- Citizenship is an ethos that permeates your whole business and that begins with really understanding what your higher order purpose is.
- The main barrier to adoption of this type of approach is not having courage to step up and step out.
- The view point of many boards and their focus on maximising shareholder returns is also a barrier.
- However, large investors like BlackRock and their CEO, Larry Fink, are now calling for long-termism in corporate social responsibility to be more ingrained in business.
- So, hopefully the investor and the board barrier will fade.
- Companies who have this type of approach have seen increases in sales e.g. Vaseline, a Unilever brand, has a healing initiative that has bith increased new sales and repeat purchases.
- However, companies need not be frightened about talking about their good citizenship.
- John Lewis in the UK is a good example.
- The research didn’t identify them as a good corporate citizen because they just are a good corporate citizen and are part of the fabric of UK life. Customers just expect them to behave in a good and ethical way.
- Anne recommends that brands that are interested in exploring this approach, first, step back and view their company from a new perspective whilst acknowledging that aligning purpose and profit and any associated change that is needed to do that is not going to happen overnight.
- Check out Anne’s book: DO GOOD: Embracing Brand Citizenship to Fuel Both Purpose and Profit.
Named Trust Across America 2018 Top Thought Leader in Trust, Anne Bahr Thompson has been inspiring business leaders to use their brands as a motivating force for change for many years. She started to observe and write about how peoples’ connections to companies were turning upside down at the start of the Millennium, before many others identified this shift. With more than 25 years experience as a global brand strategist, Anne is the author of DO GOOD, which explains her pioneering model of Brand Citizenship® – and the cultural dynamics that led to the creation of the model.
A former executive director of strategy and planning and the head of consulting at Interbrand, the world’s leading brand consultancy, Anne is the founder of Onesixtyfourth, a boutique consultancy that helps companies align purpose and profit by integrating cultural shifts and a social conscience into brand development. She spent several years in the banking sector in strategic planning and research and began her career at Grey Advertising. Anne brings the knowledge and understanding that only comes from interacting with a lengthy list of the world’s most prestigious brands including: Aegon, adidas, American Cancer Society, Citibank, Emerson, Hard Rock Cafe, IBM, ING, JPMorganChase, Kingfisher, MerckMedco, Microsoft, Pearson, Pepsi, Prudential, Quaker Oats, Roche, Save the Children, Scandinavian Airlines, STA Travel, Stolichnaya, Symantec, ThomsonReuters, Tri-Star Entertainment, UNICEF, Waitrose/John Lewis Partnership and many others.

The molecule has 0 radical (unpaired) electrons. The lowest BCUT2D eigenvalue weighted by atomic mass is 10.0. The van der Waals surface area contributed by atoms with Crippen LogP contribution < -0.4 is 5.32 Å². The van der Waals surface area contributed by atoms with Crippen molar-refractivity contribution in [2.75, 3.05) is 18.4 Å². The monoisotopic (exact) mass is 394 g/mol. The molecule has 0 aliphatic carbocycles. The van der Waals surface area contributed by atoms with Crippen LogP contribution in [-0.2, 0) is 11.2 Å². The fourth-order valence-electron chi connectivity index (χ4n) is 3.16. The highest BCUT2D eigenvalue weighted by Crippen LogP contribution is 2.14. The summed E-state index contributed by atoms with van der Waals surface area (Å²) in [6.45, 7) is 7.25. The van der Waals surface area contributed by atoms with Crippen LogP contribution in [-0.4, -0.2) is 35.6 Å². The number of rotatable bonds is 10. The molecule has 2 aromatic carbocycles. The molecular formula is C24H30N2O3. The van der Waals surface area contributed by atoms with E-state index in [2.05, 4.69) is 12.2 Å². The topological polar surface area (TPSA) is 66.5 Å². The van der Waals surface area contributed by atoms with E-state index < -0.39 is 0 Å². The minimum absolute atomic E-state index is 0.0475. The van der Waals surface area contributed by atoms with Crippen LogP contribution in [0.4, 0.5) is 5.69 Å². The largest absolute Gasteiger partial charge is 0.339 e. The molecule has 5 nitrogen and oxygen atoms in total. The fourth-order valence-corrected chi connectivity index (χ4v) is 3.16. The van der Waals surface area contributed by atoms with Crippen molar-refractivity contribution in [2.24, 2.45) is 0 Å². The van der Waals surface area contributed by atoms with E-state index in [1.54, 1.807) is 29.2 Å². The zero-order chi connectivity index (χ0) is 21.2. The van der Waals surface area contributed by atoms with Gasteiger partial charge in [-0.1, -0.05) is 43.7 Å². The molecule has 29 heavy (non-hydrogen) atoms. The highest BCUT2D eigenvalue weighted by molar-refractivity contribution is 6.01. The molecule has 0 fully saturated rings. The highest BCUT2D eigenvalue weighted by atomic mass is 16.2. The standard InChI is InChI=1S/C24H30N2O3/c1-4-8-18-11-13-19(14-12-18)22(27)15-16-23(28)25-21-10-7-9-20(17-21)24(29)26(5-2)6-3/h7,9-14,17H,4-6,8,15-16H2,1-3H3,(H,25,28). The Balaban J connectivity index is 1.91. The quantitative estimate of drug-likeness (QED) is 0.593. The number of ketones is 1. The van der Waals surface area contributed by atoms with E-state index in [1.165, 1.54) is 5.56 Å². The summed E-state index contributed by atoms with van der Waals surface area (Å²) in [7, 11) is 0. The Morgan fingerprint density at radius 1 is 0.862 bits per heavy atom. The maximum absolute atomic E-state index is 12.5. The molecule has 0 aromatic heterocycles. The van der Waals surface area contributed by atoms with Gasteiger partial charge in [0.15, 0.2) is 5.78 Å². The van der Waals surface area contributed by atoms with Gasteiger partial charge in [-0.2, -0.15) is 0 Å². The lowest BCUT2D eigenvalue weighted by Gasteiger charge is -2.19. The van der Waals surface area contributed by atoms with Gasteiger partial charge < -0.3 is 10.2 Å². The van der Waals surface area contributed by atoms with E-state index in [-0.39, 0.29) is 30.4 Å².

Anne’s writings have appeared in Brands and Branding (Economist Books), hbr.com, Brand Quarterly, Journal of Brand Strategy, Bloomberg News, The Guardian, PR News, and many other industry publications, and she has been interviewed about her mega trends on Fox Business. An active community volunteer, she is extremely proud of the work she has done for non-profit and humanitarian aid organizations, both global and local. She holds an MBA from the Darden Graduate School at the University of Virginia and has been an adjunct professor at New York University Stern School of Business’s London campus.
Check out Anne’s book: DO GOOD: Embracing Brand Citizenship to Fuel Both Purpose and Profit, take a peek at the Brand Citizenship and OneSixtyFourth websites here and here and, finally, say Hi to Anne on Twitter @annebt and connect with her on LinkedIn here.